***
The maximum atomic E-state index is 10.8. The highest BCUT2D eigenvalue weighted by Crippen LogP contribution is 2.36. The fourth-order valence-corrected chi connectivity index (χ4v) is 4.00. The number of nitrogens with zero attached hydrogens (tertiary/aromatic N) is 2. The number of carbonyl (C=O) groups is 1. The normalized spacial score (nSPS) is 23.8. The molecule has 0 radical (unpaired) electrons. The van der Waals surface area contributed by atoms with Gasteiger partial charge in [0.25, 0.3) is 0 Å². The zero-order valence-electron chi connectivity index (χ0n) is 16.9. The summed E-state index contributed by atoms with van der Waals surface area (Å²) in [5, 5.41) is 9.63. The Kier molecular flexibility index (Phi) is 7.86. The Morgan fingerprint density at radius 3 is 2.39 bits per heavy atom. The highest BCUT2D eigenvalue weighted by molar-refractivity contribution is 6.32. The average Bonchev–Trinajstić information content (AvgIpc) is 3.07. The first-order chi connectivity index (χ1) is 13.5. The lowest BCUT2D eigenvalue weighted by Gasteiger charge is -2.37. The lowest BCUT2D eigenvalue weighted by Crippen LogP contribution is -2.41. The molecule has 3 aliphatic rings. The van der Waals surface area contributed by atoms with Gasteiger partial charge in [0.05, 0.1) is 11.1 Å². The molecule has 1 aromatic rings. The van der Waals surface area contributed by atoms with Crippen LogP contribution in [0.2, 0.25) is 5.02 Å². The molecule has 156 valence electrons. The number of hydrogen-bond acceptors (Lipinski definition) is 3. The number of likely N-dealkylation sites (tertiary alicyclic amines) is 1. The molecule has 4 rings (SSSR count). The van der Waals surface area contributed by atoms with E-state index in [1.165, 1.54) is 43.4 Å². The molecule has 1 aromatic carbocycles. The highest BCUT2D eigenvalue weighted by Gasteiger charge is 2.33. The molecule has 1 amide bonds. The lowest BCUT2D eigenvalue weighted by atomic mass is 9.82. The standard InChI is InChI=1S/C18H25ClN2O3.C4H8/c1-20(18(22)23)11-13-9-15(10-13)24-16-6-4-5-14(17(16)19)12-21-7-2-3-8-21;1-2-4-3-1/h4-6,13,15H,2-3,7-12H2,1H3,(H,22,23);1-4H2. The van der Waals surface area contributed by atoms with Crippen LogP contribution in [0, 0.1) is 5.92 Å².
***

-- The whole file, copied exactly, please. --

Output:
The maximum atomic E-state index is 10.8. The highest BCUT2D eigenvalue weighted by Crippen LogP contribution is 2.36. The fourth-order valence-corrected chi connectivity index (χ4v) is 4.00. The number of nitrogens with zero attached hydrogens (tertiary/aromatic N) is 2. The number of carbonyl (C=O) groups is 1. The normalized spacial score (nSPS) is 23.8. The molecule has 0 radical (unpaired) electrons. The van der Waals surface area contributed by atoms with Gasteiger partial charge in [0.25, 0.3) is 0 Å². The zero-order valence-electron chi connectivity index (χ0n) is 16.9. The summed E-state index contributed by atoms with van der Waals surface area (Å²) in [5, 5.41) is 9.63. The Kier molecular flexibility index (Phi) is 7.86. The Morgan fingerprint density at radius 3 is 2.39 bits per heavy atom. The highest BCUT2D eigenvalue weighted by molar-refractivity contribution is 6.32. The average Bonchev–Trinajstić information content (AvgIpc) is 3.07. The first-order chi connectivity index (χ1) is 13.5. The lowest BCUT2D eigenvalue weighted by Gasteiger charge is -2.37. The lowest BCUT2D eigenvalue weighted by Crippen LogP contribution is -2.41. The molecule has 3 aliphatic rings. The van der Waals surface area contributed by atoms with Gasteiger partial charge in [0.05, 0.1) is 11.1 Å². The molecule has 1 aromatic rings. The van der Waals surface area contributed by atoms with Crippen LogP contribution in [0.2, 0.25) is 5.02 Å². The molecule has 156 valence electrons. The number of hydrogen-bond acceptors (Lipinski definition) is 3. The number of likely N-dealkylation sites (tertiary alicyclic amines) is 1. The molecule has 4 rings (SSSR count). The van der Waals surface area contributed by atoms with E-state index in [1.165, 1.54) is 43.4 Å². The molecule has 1 aromatic carbocycles. The highest BCUT2D eigenvalue weighted by Gasteiger charge is 2.33. The molecule has 1 amide bonds. The lowest BCUT2D eigenvalue weighted by atomic mass is 9.82. The standard InChI is InChI=1S/C18H25ClN2O3.C4H8/c1-20(18(22)23)11-13-9-15(10-13)24-16-6-4-5-14(17(16)19)12-21-7-2-3-8-21;1-2-4-3-1/h4-6,13,15H,2-3,7-12H2,1H3,(H,22,23);1-4H2. The van der Waals surface area contributed by atoms with Crippen LogP contribution in [0, 0.1) is 5.92 Å².